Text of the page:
A rational map is called geometrically finite if every critical point in the Julia set is eventually periodic. In my paper
"Semiconjugacies between the Julia sets of geometrically finite rational maps"
(in Erg. Th. and Dyn. Sys. 23(2003)), the following is shown:
For suitable perturbations of a geometrically finite rational map, there exist conjugacies or "alomost injective" semiconjugacies between the dynamics on the perturbed Julia sets and the original one.
Here is an example in polynomial case: First, let us consider a geometrically finite polynomial,
This polynomial has the following properties:
1. z=0 is a parabolic fixed point with one petal.
2. z=-1 is one of two critical points in the Julia set, and f(-1)=0.
3. z=1 is another critical point in the Julia set, and f(1)=-1, thus f(f(1))=0.
4. z=-0.30888.. is an attracting fixed point.
The following picture shows the filled Julia set of f:
The region outside (colored in gradation from white to light gray) is the immediate basin of infinity. The gray region is the attracting basin of z=-0.30888... The region with cauliflower-like part (colored in gradation from black to dark gray) is the parabolic basin of z=0. The Julia set J(f) of f is the boundary between these three regions.
Next, let us consider the family of polynomials parameterized by a complex number C,
Then for any C, F(z,C) has the following properties:
1. z=0 is a fixed point with multiplier C.
2. z=-1 is a critical point and F(-1,C)=0.
3. z=1 is another critical point, and F(1,C)=-1, thus F(F(1,C),C)=0.
Thus f(z) is the special case of C=1, that is,
So changing C of F(z,C) near C=1 gives a perturbation of f(z).
Set f1(z):=F(z,1.05). Then the Julia set of f1(z) is as following:
In this case, z=0 is perturbed into a repelling fixed point with multiplier 1.05. The original parabolic point splits into a pair of repelling and attracting fixed points. Here are the pictures near 0, centered at 0, and with critical orbits drawn in.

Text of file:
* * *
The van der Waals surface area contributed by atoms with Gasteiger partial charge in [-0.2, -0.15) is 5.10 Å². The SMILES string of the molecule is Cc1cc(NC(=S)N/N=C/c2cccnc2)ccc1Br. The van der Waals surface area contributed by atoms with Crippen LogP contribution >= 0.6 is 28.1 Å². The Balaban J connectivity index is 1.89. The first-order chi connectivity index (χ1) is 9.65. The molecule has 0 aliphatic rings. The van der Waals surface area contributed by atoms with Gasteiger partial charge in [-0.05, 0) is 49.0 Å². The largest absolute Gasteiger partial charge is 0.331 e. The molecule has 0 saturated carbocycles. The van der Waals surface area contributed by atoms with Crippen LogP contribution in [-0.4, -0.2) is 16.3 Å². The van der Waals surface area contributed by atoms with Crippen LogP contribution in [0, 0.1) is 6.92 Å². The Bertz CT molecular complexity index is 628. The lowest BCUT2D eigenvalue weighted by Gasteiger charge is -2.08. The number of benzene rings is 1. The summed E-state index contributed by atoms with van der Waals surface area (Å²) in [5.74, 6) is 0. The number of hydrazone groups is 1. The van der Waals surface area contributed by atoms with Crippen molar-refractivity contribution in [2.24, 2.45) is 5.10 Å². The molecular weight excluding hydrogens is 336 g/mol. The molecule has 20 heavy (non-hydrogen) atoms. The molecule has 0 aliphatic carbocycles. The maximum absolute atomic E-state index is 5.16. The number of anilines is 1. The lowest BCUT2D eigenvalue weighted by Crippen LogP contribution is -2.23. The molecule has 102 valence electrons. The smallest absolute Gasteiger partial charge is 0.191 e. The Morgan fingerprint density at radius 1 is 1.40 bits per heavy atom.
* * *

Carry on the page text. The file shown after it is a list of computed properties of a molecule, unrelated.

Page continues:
J(f) near z=0 (original) J(f1) near z=0 (perturbed)
However, the topology ("shape") of the Julia set is not changed. By the main theorem in the paper, there exists a topological conjugacy h1: J(f1) -> J(f); that is, the dynamics on the both Julia sets are essentially the same.
Set f2(z):=F(z,0.95). Then the Julia set of f2(z) is as following:
In this case, z=0 is perturbed into an attracting fixed point with multiplier 0.95. The original parabolic point again splits into a pair of repelling and attracting fixed points.
J(f2) near z=0, centered at 0.
Now the topology of the Julia set is slightly changed. Indeed, J(f) and J(f1) contain z=-1 and z=1 (critical points) but J(f2) does not. z=-1 and z=1 land on z=0, which is now perturbed into an attracting point.
However, by the main theorem in the paper, there exists a semiconjugacy h2: J(f2) -> J(f). Moreover, except at the preimages (backward orbits) of z=0 of f, h2 gives a topological conjugacy. That is, the dynamics on the both Julia sets are "almost" the same.
Set f3(z):=F(z,1.02+0.05i). Then the Julia set of f3(z) is as following:
In this case, as in Case 1, z=0 is perturbed into a repelling fixed point (with multiplier 1.02+0.05i). The original parabolic point also splits into a pair of repelling and attracting fixed points. Note that the attractive one is not on the real axis.
J(f3) near z=0, and a critical orbit.
Though the original parabolic basin is changed to be swirling near z=-1, 0, 1 and so on, the topology of the Julia set is not changed as in Case 1.
J(f3) near z=1
Actually, there exists a topological conjugacy h3: J(f3) -> J(f) by the theorem.
For more examples, see
Next let us go to the parameter planes.